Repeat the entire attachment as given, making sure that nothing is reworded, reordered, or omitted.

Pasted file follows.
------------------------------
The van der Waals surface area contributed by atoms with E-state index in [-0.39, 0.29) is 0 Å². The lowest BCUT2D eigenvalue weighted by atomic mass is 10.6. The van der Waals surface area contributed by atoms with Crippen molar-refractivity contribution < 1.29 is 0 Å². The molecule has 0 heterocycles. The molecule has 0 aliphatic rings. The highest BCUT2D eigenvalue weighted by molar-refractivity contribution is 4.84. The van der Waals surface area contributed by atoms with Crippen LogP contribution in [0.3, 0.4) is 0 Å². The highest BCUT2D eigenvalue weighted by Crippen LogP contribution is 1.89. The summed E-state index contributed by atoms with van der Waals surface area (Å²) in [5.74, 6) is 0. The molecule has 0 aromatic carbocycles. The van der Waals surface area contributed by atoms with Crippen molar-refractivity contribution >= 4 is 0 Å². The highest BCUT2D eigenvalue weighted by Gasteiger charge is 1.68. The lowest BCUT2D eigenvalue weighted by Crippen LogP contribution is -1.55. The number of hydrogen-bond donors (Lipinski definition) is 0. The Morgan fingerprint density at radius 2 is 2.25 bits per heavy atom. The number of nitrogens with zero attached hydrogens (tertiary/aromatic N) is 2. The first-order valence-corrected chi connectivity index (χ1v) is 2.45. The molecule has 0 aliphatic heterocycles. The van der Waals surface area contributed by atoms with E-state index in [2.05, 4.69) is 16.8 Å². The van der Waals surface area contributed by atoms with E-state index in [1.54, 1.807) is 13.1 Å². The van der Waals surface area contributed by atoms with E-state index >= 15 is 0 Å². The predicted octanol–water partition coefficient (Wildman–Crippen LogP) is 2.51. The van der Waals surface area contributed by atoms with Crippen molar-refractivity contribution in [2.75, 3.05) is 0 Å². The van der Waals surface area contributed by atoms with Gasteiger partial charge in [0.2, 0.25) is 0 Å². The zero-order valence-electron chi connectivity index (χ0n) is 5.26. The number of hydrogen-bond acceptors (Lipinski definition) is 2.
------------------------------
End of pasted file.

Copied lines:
The van der Waals surface area contributed by atoms with E-state index in [-0.39, 0.29) is 0 Å². The lowest BCUT2D eigenvalue weighted by atomic mass is 10.6. The van der Waals surface area contributed by atoms with Crippen molar-refractivity contribution < 1.29 is 0 Å². The molecule has 0 heterocycles. The molecule has 0 aliphatic rings. The highest BCUT2D eigenvalue weighted by molar-refractivity contribution is 4.84. The van der Waals surface area contributed by atoms with Crippen LogP contribution in [0.3, 0.4) is 0 Å². The highest BCUT2D eigenvalue weighted by Crippen LogP contribution is 1.89. The summed E-state index contributed by atoms with van der Waals surface area (Å²) in [5.74, 6) is 0. The molecule has 0 aromatic carbocycles. The van der Waals surface area contributed by atoms with Crippen molar-refractivity contribution >= 4 is 0 Å². The highest BCUT2D eigenvalue weighted by Gasteiger charge is 1.68. The lowest BCUT2D eigenvalue weighted by Crippen LogP contribution is -1.55. The number of hydrogen-bond donors (Lipinski definition) is 0. The Morgan fingerprint density at radius 2 is 2.25 bits per heavy atom. The number of nitrogens with zero attached hydrogens (tertiary/aromatic N) is 2. The first-order valence-corrected chi connectivity index (χ1v) is 2.45. The molecule has 0 aliphatic heterocycles. The van der Waals surface area contributed by atoms with E-state index in [2.05, 4.69) is 16.8 Å². The van der Waals surface area contributed by atoms with E-state index in [1.54, 1.807) is 13.1 Å². The van der Waals surface area contributed by atoms with E-state index >= 15 is 0 Å². The predicted octanol–water partition coefficient (Wildman–Crippen LogP) is 2.51. The van der Waals surface area contributed by atoms with Crippen molar-refractivity contribution in [2.75, 3.05) is 0 Å². The van der Waals surface area contributed by atoms with Gasteiger partial charge in [0.2, 0.25) is 0 Å². The zero-order valence-electron chi connectivity index (χ0n) is 5.26. The number of hydrogen-bond acceptors (Lipinski definition) is 2.